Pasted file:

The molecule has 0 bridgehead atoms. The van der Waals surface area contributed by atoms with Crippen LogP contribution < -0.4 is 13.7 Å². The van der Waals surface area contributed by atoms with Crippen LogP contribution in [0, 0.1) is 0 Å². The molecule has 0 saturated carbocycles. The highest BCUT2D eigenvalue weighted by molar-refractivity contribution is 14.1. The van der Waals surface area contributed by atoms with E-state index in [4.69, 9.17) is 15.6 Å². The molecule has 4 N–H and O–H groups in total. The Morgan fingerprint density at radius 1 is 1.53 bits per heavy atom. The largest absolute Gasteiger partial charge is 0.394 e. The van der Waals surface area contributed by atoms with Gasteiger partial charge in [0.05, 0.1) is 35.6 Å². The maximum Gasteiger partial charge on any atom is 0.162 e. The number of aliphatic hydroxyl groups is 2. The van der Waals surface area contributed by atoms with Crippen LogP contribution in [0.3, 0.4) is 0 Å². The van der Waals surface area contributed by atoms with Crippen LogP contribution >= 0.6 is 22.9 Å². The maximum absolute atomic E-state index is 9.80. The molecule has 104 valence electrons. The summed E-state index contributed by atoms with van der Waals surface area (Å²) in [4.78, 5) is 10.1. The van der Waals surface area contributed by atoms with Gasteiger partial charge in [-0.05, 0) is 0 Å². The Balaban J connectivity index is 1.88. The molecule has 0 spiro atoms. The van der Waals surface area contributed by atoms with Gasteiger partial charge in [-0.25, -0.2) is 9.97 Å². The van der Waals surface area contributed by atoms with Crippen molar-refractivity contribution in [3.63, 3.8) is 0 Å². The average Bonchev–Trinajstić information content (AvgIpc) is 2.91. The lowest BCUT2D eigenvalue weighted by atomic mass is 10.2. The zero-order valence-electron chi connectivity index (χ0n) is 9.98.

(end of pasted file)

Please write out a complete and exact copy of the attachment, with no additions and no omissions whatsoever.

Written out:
The molecule has 0 bridgehead atoms. The van der Waals surface area contributed by atoms with Crippen LogP contribution < -0.4 is 13.7 Å². The van der Waals surface area contributed by atoms with Crippen LogP contribution in [0, 0.1) is 0 Å². The molecule has 0 saturated carbocycles. The highest BCUT2D eigenvalue weighted by molar-refractivity contribution is 14.1. The van der Waals surface area contributed by atoms with E-state index in [4.69, 9.17) is 15.6 Å². The molecule has 4 N–H and O–H groups in total. The Morgan fingerprint density at radius 1 is 1.53 bits per heavy atom. The largest absolute Gasteiger partial charge is 0.394 e. The van der Waals surface area contributed by atoms with Gasteiger partial charge in [0.05, 0.1) is 35.6 Å². The maximum Gasteiger partial charge on any atom is 0.162 e. The number of aliphatic hydroxyl groups is 2. The van der Waals surface area contributed by atoms with Crippen LogP contribution in [0.3, 0.4) is 0 Å². The van der Waals surface area contributed by atoms with Crippen LogP contribution >= 0.6 is 22.9 Å². The maximum absolute atomic E-state index is 9.80. The molecule has 104 valence electrons. The summed E-state index contributed by atoms with van der Waals surface area (Å²) in [4.78, 5) is 10.1. The van der Waals surface area contributed by atoms with Gasteiger partial charge in [-0.05, 0) is 0 Å². The Balaban J connectivity index is 1.88. The molecule has 0 spiro atoms. The van der Waals surface area contributed by atoms with Gasteiger partial charge in [-0.25, -0.2) is 9.97 Å². The van der Waals surface area contributed by atoms with Crippen molar-refractivity contribution in [3.63, 3.8) is 0 Å². The average Bonchev–Trinajstić information content (AvgIpc) is 2.91. The lowest BCUT2D eigenvalue weighted by atomic mass is 10.2. The zero-order valence-electron chi connectivity index (χ0n) is 9.98.